I wasn’t getting much specific feedback from the ad team, so I scrutinized the photo further. I wondered if it was rejected because the milk dripping from the baby’s mouth was off-putting in some way. I wondered if the race of the mother — the dark color of her skin — was somehow a factor.

What was really going on?

A few days later, I got a message from the Facebook ads team that stunned me. I got my answer: my photos were too “sexually suggestive.”


At this point, there was no time for manners. I wrote a quick note denouncing this statement, but I realized that I was getting nowhere fast communicating with the Facebook ad team, and decided I needed to voice my complaint to a higher official and in a larger forum.

Mr. Zuckerberg: these photos are not on a kink site, and these depictions of breastfeeding are not sexual. Full stop. If they are in fact inducing sexual desire in Facebook users, surely this population is comparable to the same small slice of humanity that gleans arousal from all kinds of everyday things — should we police and ban those too?

And that’s to say nothing of the millions of flesh-filled photographs — from community and business pages for strip clubs or exotic dancers to women (and men!) posing provocatively on beaches, in Vegas, in bed, etc. etc., ad infinitum, ad nauseum — which are purposely sexually in nature and are not banned.

For someone on your ad team to suggest that these breastfeeding photos are too “sexually suggestive” amid the content that gluts everyone’s Facebook pages every day is not only laughable, it’s hypocritical, damaging, and offensive. And it’s something that you need to correct immediately.

The real issue is not my ad or my little meme. Despite the official policy, countless images of breastfeeding have been removed or deemed “inappropriate” by the Facebook team. As one of the most trafficked sites on the Internet, you need to make sure that your policies reflect accurate information, empower parents, and stop perpetuating myths about breastfeeding, women, and bodies.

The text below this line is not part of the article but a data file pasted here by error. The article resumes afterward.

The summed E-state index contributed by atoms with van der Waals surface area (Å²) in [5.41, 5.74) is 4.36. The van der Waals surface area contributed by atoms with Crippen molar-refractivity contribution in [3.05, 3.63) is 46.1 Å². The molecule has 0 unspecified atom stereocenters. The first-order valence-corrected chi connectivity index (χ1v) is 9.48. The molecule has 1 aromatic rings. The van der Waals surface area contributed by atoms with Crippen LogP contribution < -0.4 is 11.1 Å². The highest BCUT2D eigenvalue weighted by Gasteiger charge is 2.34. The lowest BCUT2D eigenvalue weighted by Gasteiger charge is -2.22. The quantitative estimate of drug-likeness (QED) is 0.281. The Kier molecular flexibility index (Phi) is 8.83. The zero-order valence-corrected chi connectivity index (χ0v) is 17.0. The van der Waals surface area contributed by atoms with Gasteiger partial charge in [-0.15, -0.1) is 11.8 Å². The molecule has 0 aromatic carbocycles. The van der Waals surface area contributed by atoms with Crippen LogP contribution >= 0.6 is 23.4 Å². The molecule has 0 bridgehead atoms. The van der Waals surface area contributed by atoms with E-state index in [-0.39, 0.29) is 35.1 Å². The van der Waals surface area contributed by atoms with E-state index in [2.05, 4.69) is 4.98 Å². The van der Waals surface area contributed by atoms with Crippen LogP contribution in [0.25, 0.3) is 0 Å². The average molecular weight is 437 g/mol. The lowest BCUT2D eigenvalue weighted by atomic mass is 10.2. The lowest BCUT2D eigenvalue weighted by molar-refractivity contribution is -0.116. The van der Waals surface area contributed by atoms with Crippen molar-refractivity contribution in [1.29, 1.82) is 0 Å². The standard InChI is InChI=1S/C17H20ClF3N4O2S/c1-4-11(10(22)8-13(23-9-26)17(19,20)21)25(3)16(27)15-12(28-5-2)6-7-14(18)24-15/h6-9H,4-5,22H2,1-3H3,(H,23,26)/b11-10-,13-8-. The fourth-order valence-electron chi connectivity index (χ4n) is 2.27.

I understand that breasts are sexualized in our society. In fact, I’m sure Facebook’s general scrutiny of photos comes from a place of wanting to protect young people from the onslaught of exploitative images that are posted daily. But that’s exactly why we need to show that breasts have an ordinary, wholesome function. We owe it to ourselves to take back women’s breasts and bodies, to desexualize them and teach our children about their original purpose.

I have two sons, both breastfed. My older son has seen his younger brother breastfeed countless times. He will grow up knowing what breasts are for because he has seen them all of his life, and he knows that there is nothing strange or taboo about them. Furthermore, if my boys become fathers someday, they will have an idea of what normal breastfeeding looks like, how babies behave at the breast, and (I hope) how they can support their partners in their breastfeeding journeys.

I know, Mr. Zuckerberg, that your wife is pregnant with your first child. Perhaps she, like the majority of new mothers, wants to breastfeed. I hope that if she does, she is armed with good information and support. I hope that she is never shamed while nursing, and that she doesn’t feel she must be confined to her home because breastfeeding is too “sexual” to do in public.

Maybe you agree with me, and think that the photo I shared does meet your requirements. Obviously, you don’t personally oversee everything that happens on Facebook. But it’s important that your staff are educated properly on how to analyze the breastfeeding photos that are brought to their attention. It’s critical that they understand that breastfeeding — regardless of how much flesh is exposed — is a feeding method first and foremost, and shouldn’t be conflated with sex.

You owe it to all the mothers who struggle with breastfeeding and turn to Facebook for advice and support. These mothers need to know that their bodies are beautiful, functional, and made to do the most natural thing on earth. You owe it to your wife, as she begins her journey of motherhood. And you owe it to your newborn daughter, who will grow to be a woman before you know it. You have the power to contribute to a more body-positive world for her and her generation.

Wendy Wisner, IBCLC and mom


Lead image: Flickr/Flávio Correia Lima